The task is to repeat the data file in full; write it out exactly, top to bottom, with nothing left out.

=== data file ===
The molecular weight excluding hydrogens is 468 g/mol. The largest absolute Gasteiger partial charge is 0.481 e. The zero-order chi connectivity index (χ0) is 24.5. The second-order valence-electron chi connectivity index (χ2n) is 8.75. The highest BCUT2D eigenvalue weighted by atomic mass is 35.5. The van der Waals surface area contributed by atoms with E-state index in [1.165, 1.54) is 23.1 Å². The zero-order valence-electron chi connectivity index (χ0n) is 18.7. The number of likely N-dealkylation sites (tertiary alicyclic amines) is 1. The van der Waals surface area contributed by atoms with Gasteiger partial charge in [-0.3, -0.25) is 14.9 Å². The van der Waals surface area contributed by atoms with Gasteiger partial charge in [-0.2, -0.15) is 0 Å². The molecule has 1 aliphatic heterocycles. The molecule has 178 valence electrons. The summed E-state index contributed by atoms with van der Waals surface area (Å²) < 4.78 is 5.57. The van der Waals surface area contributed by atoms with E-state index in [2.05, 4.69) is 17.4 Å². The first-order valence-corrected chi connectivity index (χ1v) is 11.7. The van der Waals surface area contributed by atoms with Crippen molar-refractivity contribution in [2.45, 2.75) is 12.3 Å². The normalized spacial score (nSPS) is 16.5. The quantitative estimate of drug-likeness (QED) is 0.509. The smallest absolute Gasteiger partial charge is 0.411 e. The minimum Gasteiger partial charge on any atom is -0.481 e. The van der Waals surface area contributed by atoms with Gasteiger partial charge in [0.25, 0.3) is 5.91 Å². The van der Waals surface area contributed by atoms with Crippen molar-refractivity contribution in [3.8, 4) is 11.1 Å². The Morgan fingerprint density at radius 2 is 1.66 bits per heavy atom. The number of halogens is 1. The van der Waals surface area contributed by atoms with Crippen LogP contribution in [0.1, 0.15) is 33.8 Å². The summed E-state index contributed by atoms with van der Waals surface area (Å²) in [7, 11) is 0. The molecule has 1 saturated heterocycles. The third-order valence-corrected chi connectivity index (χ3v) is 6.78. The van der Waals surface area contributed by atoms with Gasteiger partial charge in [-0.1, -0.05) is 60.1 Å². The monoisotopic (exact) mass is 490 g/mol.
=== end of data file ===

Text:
The molecular weight excluding hydrogens is 468 g/mol. The largest absolute Gasteiger partial charge is 0.481 e. The zero-order chi connectivity index (χ0) is 24.5. The second-order valence-electron chi connectivity index (χ2n) is 8.75. The highest BCUT2D eigenvalue weighted by atomic mass is 35.5. The van der Waals surface area contributed by atoms with E-state index in [1.165, 1.54) is 23.1 Å². The zero-order valence-electron chi connectivity index (χ0n) is 18.7. The number of likely N-dealkylation sites (tertiary alicyclic amines) is 1. The van der Waals surface area contributed by atoms with Gasteiger partial charge in [-0.3, -0.25) is 14.9 Å². The van der Waals surface area contributed by atoms with Gasteiger partial charge in [-0.2, -0.15) is 0 Å². The molecule has 1 aliphatic heterocycles. The molecule has 178 valence electrons. The summed E-state index contributed by atoms with van der Waals surface area (Å²) < 4.78 is 5.57. The van der Waals surface area contributed by atoms with E-state index in [2.05, 4.69) is 17.4 Å². The first-order valence-corrected chi connectivity index (χ1v) is 11.7. The van der Waals surface area contributed by atoms with Crippen molar-refractivity contribution in [2.45, 2.75) is 12.3 Å². The normalized spacial score (nSPS) is 16.5. The quantitative estimate of drug-likeness (QED) is 0.509. The smallest absolute Gasteiger partial charge is 0.411 e. The minimum Gasteiger partial charge on any atom is -0.481 e. The van der Waals surface area contributed by atoms with Gasteiger partial charge in [0.25, 0.3) is 5.91 Å². The van der Waals surface area contributed by atoms with Crippen molar-refractivity contribution in [3.8, 4) is 11.1 Å². The Morgan fingerprint density at radius 2 is 1.66 bits per heavy atom. The number of halogens is 1. The van der Waals surface area contributed by atoms with Crippen LogP contribution in [0.1, 0.15) is 33.8 Å². The summed E-state index contributed by atoms with van der Waals surface area (Å²) in [7, 11) is 0. The molecule has 1 saturated heterocycles. The third-order valence-corrected chi connectivity index (χ3v) is 6.78. The van der Waals surface area contributed by atoms with Gasteiger partial charge in [-0.1, -0.05) is 60.1 Å². The monoisotopic (exact) mass is 490 g/mol.